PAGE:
A Trip Down Memory Lane
When I was a kid, my parents never liked owning a home. In fact, they have only ever owned one home. It had a pool and was really nice. But, it took a lot of work, and it kept them from the one thing they loved for us to do together…travel! I can’t tell you how many “road trips” we took when I was a kid. In fact, one of the luxuries of my dad’s 24-7 job was that we got 3 to 4 weeks of vacation every year. I complained terribly (mostly about riding in a cramped backseat with my three siblings), but as an adult, those trip memories are some of my greatest childhood treasures.
So, I thought we’d take a short road trip together. I’ve become convinced that every team and every leader are a little bit like drivers and passengers on the road trips of my childhood. In fact, each trip is different based on what the driver is like. Think about the teams you serve on or perhaps the teams you lead. Do any of these road trip descriptions sound familiar to you?
Road Trips with a Commander: Commanders are about achieving the goal. Finishing the journey is the most important thing. Well, not exactly. Finishing the trip is close to being the only thing! Getting there ahead of schedule, ahead of others and ahead of projected personal calculations are the primary objectives. If you are a passenger with a Commander, DO NOT drink any water. Bathroom stops are highly discouraged! Side trips will only happen for this group if they are a short cut! A passenger traveling with a Commander driver will finish the journey before anyone else. But, unless this group is full of Commanders, it is probably not the happiest carload of people.
Road Trips with a Coach: Coaches are about the team. Making sure that all the passengers in the vehicle are happy with each other is a key concern. Coaches develop a game plan that will help them complete the journey, but they are also very concerned that the team members are fulfilled on the journey. If you are a passenger with a Coach, be prepared for frequent rest stops to make sure everyone is “on-board”. In fact, a side trip might even happen if EVERYONE agrees that it would be fun. Passengers traveling with good Coach drivers will finish the journey-TOGETHER.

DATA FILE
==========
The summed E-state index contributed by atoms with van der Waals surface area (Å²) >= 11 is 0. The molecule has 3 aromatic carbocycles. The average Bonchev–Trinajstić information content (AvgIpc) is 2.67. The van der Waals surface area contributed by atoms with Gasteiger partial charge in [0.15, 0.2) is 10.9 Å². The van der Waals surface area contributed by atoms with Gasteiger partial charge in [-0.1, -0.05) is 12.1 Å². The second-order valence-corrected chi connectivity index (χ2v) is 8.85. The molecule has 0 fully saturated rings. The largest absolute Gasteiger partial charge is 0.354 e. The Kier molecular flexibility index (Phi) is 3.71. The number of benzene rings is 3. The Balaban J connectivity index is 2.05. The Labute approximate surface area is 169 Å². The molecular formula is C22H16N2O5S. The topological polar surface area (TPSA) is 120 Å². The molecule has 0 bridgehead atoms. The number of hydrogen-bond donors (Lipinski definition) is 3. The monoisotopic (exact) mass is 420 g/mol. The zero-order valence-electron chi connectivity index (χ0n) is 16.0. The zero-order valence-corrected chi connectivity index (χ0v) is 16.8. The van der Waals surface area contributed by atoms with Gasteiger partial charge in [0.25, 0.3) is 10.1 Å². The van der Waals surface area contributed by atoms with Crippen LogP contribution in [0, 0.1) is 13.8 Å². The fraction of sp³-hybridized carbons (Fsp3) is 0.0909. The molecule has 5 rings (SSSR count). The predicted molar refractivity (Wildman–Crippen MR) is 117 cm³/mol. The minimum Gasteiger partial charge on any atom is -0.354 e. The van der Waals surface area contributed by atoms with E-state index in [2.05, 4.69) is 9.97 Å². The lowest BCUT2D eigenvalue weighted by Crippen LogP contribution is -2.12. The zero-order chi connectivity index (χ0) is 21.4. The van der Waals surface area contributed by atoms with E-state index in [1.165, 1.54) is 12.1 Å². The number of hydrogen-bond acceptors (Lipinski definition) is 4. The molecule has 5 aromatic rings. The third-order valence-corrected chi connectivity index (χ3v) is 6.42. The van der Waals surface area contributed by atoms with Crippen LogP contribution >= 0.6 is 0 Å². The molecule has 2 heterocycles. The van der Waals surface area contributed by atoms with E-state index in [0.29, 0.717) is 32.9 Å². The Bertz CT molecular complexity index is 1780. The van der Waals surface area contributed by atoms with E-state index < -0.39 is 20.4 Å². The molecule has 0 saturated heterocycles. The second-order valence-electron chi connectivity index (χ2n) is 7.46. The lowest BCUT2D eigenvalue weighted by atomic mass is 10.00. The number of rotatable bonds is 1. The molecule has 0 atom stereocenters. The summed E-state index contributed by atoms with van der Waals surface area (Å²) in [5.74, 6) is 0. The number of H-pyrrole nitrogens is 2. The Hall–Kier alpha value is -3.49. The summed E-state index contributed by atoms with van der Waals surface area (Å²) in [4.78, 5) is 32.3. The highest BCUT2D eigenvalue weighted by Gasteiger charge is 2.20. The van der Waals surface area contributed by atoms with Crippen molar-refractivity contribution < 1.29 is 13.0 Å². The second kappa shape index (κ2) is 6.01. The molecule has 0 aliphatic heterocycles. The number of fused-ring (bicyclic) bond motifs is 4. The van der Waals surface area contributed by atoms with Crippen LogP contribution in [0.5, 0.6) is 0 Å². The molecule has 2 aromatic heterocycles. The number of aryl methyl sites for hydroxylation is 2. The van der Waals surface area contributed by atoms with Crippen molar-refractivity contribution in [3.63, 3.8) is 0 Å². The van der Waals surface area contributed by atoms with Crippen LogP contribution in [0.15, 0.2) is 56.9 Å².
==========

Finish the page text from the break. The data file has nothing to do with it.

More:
Road Trips with a Counselor: Counselors are about the health of the individual. Counselors want to know that each person is fulfilled, living a life of purpose and meaning and also fulfilling their potential. Taking a road trip with a Counselor? Expect frequent probing, supportive, and penetrating questions about how you are experiencing the journey. Side trips for this group could happen if the driver is convinced that it would be personally enriching to each passenger. You will probably arrive at your destination later than most, but you will have a great deal more understanding of the journey you’ve traveled.